Disposition which recommended Scisco's supervised release
not be revoked and that she continues under supervised
release as currently set with the additional condition that
she serve eight consecutive weekends of intermittent
confinement. [R. 41 at 8.] Judge Ingram, also, recommended a
status conference with him after Ms. Scisco finishes her
intermittent confinement. Id.
Ingram appropriately considered the 18 U.S.C. § 3553
factors in coming to his recommended sentence. Id.
at 5. Ms. Scisco has violated the terms of her supervised
release three times. Id. at 6. As she admits, she
needs to change her pattern of behavior. Ms. Scisco is
pregnant and has recently obtained new employment.
Id. As a result, intermittent weekend confinement
should be enough to change her behavior. Id.
are several specific reasons for a below Guidelines range
sentence. Id. at 7. While Ms. Scisco has continued
along her pattern of making wrong choices, her present
violation is less severe than others contemplated by the
Court. Id. The sentence given is enough to teach Ms.
Scisco that little decisions can still have big consequences.
Id. She has, also, already served a significant
amount of time in prison for conduct related to this case.
Id. Therefore, weekend confinement will prevent her
from making bad choices on the weekends and remind her of the
high cost related confinement. Id.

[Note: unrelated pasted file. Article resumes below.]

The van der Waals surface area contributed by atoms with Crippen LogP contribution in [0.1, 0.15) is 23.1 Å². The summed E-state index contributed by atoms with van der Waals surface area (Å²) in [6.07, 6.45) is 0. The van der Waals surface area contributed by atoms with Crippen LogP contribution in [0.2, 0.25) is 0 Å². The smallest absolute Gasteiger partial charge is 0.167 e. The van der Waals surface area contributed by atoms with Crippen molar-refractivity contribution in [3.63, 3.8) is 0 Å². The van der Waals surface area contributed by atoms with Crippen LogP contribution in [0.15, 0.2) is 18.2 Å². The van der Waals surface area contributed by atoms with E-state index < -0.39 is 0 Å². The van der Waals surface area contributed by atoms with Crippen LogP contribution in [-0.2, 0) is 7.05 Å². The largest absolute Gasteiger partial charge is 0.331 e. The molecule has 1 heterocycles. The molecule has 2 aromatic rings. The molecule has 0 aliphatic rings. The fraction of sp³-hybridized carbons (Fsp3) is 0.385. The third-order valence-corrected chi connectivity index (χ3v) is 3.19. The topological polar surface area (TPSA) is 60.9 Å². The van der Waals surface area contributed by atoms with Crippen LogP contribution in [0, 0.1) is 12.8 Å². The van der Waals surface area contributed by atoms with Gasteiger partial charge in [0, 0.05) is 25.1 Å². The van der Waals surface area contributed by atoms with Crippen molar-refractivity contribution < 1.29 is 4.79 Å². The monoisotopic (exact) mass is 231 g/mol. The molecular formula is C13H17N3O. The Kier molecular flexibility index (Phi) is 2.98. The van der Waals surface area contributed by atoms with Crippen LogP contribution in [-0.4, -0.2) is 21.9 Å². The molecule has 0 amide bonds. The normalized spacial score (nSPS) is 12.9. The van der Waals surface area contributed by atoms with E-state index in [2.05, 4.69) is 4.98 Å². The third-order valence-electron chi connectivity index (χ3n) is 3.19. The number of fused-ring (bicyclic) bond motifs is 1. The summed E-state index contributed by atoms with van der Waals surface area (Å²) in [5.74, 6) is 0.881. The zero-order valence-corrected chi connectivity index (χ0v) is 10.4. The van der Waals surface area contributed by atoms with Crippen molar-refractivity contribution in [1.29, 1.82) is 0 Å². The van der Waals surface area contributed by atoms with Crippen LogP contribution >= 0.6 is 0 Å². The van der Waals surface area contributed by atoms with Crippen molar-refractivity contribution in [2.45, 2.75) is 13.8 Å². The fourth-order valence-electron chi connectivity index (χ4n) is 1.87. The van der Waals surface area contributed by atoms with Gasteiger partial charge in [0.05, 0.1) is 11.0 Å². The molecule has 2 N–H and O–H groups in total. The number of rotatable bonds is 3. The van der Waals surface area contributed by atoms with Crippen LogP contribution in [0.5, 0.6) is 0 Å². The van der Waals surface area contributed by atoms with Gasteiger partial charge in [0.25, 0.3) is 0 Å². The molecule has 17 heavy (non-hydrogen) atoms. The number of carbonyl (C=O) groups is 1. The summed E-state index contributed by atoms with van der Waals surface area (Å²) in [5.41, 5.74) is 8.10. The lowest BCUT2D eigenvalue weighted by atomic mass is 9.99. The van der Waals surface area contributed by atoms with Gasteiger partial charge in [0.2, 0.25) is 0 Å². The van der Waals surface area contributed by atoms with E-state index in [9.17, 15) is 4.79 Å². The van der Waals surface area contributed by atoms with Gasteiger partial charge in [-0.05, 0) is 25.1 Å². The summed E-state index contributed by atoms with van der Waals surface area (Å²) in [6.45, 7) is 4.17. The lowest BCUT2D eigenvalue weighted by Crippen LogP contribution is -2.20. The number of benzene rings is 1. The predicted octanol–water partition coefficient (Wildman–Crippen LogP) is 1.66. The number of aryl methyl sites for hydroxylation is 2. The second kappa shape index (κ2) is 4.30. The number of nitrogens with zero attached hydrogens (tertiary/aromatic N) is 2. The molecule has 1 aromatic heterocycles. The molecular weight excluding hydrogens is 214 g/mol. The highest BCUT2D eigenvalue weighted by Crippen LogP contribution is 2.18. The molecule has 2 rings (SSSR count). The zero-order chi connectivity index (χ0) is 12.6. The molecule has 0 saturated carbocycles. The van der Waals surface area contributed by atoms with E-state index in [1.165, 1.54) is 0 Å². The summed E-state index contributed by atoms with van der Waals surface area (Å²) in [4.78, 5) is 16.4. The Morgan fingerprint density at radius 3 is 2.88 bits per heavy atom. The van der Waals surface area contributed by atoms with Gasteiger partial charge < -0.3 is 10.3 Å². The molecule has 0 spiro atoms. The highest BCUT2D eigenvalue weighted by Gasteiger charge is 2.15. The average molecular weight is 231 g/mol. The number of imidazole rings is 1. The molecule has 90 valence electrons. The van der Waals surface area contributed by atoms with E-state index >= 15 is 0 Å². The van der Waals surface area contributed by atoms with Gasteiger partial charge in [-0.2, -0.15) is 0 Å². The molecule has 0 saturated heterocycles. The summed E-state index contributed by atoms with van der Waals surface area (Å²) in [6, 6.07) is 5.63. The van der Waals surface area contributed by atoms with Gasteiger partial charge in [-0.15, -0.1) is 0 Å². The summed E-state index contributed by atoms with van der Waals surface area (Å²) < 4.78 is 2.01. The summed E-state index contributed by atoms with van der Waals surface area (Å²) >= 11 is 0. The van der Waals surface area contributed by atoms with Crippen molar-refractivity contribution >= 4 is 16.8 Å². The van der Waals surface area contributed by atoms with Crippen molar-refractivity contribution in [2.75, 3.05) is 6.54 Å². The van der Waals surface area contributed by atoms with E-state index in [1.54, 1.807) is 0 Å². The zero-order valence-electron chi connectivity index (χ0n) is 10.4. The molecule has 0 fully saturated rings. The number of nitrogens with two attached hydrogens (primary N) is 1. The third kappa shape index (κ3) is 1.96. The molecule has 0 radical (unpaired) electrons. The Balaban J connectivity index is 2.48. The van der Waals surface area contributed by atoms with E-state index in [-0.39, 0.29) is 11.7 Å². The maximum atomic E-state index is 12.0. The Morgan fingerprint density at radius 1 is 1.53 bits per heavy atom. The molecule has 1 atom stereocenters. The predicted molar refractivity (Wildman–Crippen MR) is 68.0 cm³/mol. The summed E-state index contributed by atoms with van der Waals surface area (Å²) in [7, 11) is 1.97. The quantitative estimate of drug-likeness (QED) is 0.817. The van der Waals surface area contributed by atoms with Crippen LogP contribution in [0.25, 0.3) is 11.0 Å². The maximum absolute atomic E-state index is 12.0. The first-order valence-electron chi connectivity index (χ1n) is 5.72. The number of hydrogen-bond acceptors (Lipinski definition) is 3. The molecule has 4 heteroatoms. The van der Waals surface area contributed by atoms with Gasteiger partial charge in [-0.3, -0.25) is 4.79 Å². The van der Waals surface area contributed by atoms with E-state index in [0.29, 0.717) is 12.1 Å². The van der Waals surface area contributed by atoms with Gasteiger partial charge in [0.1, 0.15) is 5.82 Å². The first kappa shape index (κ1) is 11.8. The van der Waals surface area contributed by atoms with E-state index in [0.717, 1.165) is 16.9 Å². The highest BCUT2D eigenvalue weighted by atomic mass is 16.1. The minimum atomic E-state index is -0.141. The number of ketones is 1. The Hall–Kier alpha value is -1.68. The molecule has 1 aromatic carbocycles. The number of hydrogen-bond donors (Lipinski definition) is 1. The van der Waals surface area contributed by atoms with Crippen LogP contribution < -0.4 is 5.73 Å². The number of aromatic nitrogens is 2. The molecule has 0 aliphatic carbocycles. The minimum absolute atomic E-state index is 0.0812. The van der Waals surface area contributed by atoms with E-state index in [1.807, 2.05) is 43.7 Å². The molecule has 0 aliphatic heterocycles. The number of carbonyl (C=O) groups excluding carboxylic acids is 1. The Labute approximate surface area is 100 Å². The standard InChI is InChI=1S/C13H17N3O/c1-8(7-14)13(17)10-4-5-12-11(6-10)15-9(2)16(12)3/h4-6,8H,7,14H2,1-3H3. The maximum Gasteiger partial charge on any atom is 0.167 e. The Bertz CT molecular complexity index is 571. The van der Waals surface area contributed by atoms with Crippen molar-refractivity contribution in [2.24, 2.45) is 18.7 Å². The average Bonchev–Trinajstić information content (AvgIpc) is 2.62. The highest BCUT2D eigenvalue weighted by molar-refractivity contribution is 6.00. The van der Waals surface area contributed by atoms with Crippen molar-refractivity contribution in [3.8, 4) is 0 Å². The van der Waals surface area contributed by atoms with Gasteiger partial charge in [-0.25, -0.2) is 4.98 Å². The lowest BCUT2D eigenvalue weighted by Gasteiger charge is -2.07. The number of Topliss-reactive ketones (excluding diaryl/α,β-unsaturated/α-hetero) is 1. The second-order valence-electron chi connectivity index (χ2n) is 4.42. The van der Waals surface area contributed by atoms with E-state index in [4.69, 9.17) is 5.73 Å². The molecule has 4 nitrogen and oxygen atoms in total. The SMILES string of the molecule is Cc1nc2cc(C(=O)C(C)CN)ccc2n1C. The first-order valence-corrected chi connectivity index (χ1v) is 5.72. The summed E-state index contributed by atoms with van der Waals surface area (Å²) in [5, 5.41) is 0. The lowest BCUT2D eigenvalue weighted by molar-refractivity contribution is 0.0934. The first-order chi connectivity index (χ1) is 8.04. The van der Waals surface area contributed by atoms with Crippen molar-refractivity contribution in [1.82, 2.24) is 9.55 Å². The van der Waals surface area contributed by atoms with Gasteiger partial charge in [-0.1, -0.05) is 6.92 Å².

Scisco's violation is a serious breach of the Court's
trust. Id. The Defendant has violated the terms of
her release on multiple occasions. Id.
to Rule 59(b) of the Federal Rules of Criminal Procedure, the
Recommended Disposition further advises the parties that
objections must be filed within fourteen (14) days of
service. [Id. at 9.] See 28 U.S.C. §
636(b)(1). No. objections have been filed, and Defendant
Scisco submitted a waiver of allocution. [R. 42.] Generally,
this Court must make a de novo determination of
those portions of the Recommended Disposition to which
objections are made. 28 U.S.C. § 636(b)(1)(c). When no
objections are made, as in this case, this Court is not
required to “review . . . a magistrate's factual or
legal conclusions, under a de novo or any other
standard.” See Thomas v. Arn, 474 U.S. 140,
151 (1985). Parties who fail to object to a magistrate
judge's report and recommendation are also barred from
appealing a district court's order adopting that report
and recommendation. United States v. Walters, 638
F.2d 947 (6th Cir. 1981). Nevertheless, this Court has
examined the record and agrees with Magistrate Judge
Ingram's Recommended Disposition. Accordingly, and the
Court being sufficiently advised, it is hereby
ORDERED as follows:
Recommended Disposition [R. 41] as to
Defendant Elizabeth Scisco is ADOPTED as and
for the Opinion of the Court;
Defendant Scisco is found to have violated the terms of her
Supervised Release as set forth in the Report filed by the
U.S. Probation Officer and the Recommended Disposition of the
Scisco's Supervised Release is NOT
Scisco is SENTENCED to serve eight